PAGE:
As I mentioned my biggest disappointment with the current stuff is the components. The SuperSix I got came with Ultegra/FSA, which didn't impress - mushy shifting primarily. The Chorus group shifts crisper, but has a lot of plastic parts, especially on the levers. And the RD is a curious mix of carbon body and stamped steel cage..

I have an alloy Chorus 10 speed group on my LOOK, and while I don't know how much heavier it is, the overall sense of quality traces a direct line back to the NR/SR epoch.

Maybe I should build the true retro roadie: Carbon frame with old school Campy

With the tendency to go with aluminum bolts for fastening brake pads, calipers to frame, derailleur to frame, rings to crank, etc, it seems like Torx is preferred over Allen. This is fine, I suppose, but I need to remember to throw in a T-25 in the on-the-road toolkit.

The myth that carbon frames disintegrate on the road in a burst of violent surprise is easy to understand. There just can't be a huge margin for strength on these things, the way they sound when you tap on the tubes. Yet the areas of most stress, headtube, BB, drop outs and so on, seems really beefy.

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Old 05-27-11, 08:28 AM   #20
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I wonder how much of the climbing improvement would still be there in a smaller bike where a smaller frame would be, by nature, stiffer. I've ridden a few CF bikes and agree with italuminum, they don't feel very good on city streets.

I do LOVE my Merlin, and it definitely is faster up hills than any of my steel.

Jan...with you on modern Shimano...Campy is so much firmer and crisper.
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Old 05-27-11, 08:42 AM   #21
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Question: What goes "thup, thup, thup"?

Answer: The carbon fiber bell.
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Old 05-27-11, 08:47 AM   #22
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..lose the wheel graphics and it will look that much better.
Unfortunately it seems like the logos are either painted or ano'ed on the rim.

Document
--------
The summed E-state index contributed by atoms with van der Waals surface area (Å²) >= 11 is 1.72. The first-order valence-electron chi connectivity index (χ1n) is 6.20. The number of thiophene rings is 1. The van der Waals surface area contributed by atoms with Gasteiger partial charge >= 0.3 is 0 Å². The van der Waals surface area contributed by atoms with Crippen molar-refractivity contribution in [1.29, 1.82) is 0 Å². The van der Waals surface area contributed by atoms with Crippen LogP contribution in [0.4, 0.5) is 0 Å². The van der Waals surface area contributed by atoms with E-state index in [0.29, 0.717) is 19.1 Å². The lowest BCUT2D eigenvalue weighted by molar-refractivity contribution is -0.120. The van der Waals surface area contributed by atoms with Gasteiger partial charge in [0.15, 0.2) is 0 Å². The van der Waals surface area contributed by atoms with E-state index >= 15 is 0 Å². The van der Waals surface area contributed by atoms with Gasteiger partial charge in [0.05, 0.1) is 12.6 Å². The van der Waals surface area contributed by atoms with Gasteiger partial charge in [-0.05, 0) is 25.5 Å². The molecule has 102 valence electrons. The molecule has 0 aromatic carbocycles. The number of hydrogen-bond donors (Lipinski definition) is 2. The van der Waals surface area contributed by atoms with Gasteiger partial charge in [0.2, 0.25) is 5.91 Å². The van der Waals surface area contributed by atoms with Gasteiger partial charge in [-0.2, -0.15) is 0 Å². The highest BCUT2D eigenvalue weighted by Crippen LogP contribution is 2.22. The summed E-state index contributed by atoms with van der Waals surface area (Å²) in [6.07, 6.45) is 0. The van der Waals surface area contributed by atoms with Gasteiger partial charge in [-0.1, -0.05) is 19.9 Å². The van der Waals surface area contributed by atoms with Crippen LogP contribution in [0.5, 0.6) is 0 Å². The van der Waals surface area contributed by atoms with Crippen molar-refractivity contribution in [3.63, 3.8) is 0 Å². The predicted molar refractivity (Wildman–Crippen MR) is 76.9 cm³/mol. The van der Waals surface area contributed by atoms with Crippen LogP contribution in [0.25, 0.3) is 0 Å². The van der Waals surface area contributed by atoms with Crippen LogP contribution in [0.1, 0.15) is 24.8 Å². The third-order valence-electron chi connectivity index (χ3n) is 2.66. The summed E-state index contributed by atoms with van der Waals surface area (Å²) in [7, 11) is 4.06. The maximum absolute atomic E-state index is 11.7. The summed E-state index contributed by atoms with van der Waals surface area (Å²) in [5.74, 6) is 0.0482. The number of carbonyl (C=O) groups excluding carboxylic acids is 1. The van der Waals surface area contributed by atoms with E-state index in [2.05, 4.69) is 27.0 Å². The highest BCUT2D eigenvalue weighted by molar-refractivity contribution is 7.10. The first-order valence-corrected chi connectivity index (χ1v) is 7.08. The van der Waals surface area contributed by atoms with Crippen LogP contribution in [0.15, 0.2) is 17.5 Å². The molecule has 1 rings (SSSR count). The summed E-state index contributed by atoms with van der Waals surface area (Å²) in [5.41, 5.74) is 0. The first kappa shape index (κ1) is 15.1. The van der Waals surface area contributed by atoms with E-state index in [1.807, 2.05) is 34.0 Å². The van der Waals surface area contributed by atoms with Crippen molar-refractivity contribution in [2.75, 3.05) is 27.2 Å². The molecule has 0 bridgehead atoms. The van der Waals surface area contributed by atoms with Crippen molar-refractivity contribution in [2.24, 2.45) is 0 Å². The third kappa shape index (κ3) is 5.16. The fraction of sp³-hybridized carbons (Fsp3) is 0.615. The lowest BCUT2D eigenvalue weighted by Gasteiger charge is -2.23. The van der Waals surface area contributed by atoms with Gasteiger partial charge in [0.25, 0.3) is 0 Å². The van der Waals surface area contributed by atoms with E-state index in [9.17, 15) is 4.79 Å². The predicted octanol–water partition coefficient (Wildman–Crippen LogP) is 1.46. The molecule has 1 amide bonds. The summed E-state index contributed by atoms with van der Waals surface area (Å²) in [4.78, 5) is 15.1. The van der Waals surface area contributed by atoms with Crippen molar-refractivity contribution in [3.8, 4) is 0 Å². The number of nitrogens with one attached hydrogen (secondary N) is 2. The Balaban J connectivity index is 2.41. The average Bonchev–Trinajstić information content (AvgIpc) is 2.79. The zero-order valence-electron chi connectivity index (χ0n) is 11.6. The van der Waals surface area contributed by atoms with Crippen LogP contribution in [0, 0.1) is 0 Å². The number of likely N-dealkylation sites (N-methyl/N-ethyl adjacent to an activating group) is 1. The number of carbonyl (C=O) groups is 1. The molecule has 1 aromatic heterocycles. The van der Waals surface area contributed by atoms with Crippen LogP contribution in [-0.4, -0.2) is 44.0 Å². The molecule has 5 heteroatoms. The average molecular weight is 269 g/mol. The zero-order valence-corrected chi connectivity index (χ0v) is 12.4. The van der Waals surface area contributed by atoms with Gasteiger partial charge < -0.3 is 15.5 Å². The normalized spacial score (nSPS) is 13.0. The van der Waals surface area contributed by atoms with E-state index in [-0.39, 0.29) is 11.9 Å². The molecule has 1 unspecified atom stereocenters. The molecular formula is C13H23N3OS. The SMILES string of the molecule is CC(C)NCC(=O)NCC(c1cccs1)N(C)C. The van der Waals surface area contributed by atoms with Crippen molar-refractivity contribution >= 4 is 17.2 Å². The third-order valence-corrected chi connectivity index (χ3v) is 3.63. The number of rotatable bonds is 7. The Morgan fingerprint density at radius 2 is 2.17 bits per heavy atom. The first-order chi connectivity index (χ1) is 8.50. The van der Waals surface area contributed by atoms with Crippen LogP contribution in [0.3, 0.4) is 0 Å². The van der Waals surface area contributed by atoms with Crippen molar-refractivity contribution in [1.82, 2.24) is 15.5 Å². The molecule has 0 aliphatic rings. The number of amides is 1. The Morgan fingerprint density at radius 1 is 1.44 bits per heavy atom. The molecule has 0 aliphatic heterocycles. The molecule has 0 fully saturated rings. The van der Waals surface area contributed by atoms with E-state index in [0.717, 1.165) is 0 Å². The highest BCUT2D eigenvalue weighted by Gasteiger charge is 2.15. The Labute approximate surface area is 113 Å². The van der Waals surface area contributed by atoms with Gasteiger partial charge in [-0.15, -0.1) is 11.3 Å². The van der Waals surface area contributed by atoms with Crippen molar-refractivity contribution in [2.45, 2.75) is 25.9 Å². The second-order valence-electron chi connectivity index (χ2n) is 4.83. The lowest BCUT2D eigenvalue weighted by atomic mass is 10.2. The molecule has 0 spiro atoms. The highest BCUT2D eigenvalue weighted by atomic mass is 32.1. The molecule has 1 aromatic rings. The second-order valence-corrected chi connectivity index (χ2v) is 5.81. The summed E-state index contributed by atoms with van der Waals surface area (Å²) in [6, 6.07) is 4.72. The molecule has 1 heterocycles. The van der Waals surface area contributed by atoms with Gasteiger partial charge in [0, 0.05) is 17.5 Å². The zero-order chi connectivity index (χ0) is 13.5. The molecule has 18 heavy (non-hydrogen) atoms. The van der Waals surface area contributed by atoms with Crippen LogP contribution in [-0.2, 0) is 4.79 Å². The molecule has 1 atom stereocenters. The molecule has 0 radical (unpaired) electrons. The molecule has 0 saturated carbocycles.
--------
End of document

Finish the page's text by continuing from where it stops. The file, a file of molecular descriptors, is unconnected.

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Did you test ride several makes/models or just the Cannondale???
Only this one. I'm a compulsively guy with little patience. My buddy has a 58cm SuperSix. I rode it, it felt good.
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Old 05-27-11, 08:52 AM   #23
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Thanks guys for not turning this thread ugly. I guess it has the potential to do so.
If your reasoned post and thoughts turned ugly some people should bail on the 181 and just head over to the 41.

I liked reading this...and personally I think your choice of a SuperSix is spot on If you wanted garish you could have gone modern Fuji?!



But now of course that you're a Cannondale rider you need to head over to PBK and grab some Liquigas kit :

http://www.probikekit.com/us/factfin...+Team+Clothing



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Old 05-27-11, 09:07 AM   #24
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I'm actually a great fan of the Liquigas riders, but sporting a full team kit is maybe a bit of stretch for me..

Here's an interesting shot, FWIW:

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Old 05-27-11, 09:07 AM   #25
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I too wonder about max weight on these frames.
I don't know about specific Cannondale frames but it's pretty high on most. So high, in fact some manufacturers don't post limits. Some of the lighest such as Calfee have limits around 190 lbs but those are speciality race type frames.